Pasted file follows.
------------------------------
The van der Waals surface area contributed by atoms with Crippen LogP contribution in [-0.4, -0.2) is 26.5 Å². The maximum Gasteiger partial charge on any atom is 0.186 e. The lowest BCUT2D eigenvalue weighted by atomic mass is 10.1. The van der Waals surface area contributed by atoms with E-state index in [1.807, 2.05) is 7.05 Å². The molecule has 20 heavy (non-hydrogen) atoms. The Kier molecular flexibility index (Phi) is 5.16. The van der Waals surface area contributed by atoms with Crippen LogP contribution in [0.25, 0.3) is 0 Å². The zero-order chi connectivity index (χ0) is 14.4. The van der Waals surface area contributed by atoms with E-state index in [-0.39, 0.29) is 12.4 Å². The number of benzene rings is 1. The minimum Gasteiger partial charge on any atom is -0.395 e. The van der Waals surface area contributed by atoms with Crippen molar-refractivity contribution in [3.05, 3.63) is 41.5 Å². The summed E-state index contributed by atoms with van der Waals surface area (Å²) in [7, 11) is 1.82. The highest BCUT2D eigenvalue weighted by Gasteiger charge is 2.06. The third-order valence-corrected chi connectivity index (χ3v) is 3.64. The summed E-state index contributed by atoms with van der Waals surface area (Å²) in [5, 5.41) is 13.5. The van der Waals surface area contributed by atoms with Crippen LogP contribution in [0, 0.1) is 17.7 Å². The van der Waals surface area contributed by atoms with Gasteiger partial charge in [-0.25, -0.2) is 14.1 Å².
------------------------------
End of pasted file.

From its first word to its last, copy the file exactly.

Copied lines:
The van der Waals surface area contributed by atoms with Crippen LogP contribution in [-0.4, -0.2) is 26.5 Å². The maximum Gasteiger partial charge on any atom is 0.186 e. The lowest BCUT2D eigenvalue weighted by atomic mass is 10.1. The van der Waals surface area contributed by atoms with E-state index in [1.807, 2.05) is 7.05 Å². The molecule has 20 heavy (non-hydrogen) atoms. The Kier molecular flexibility index (Phi) is 5.16. The van der Waals surface area contributed by atoms with Crippen LogP contribution in [0.25, 0.3) is 0 Å². The zero-order chi connectivity index (χ0) is 14.4. The van der Waals surface area contributed by atoms with E-state index in [-0.39, 0.29) is 12.4 Å². The number of benzene rings is 1. The minimum Gasteiger partial charge on any atom is -0.395 e. The van der Waals surface area contributed by atoms with Crippen molar-refractivity contribution in [3.05, 3.63) is 41.5 Å². The summed E-state index contributed by atoms with van der Waals surface area (Å²) in [7, 11) is 1.82. The highest BCUT2D eigenvalue weighted by Gasteiger charge is 2.06. The third-order valence-corrected chi connectivity index (χ3v) is 3.64. The summed E-state index contributed by atoms with van der Waals surface area (Å²) in [5, 5.41) is 13.5. The van der Waals surface area contributed by atoms with Crippen LogP contribution in [0, 0.1) is 17.7 Å². The van der Waals surface area contributed by atoms with Gasteiger partial charge in [-0.25, -0.2) is 14.1 Å².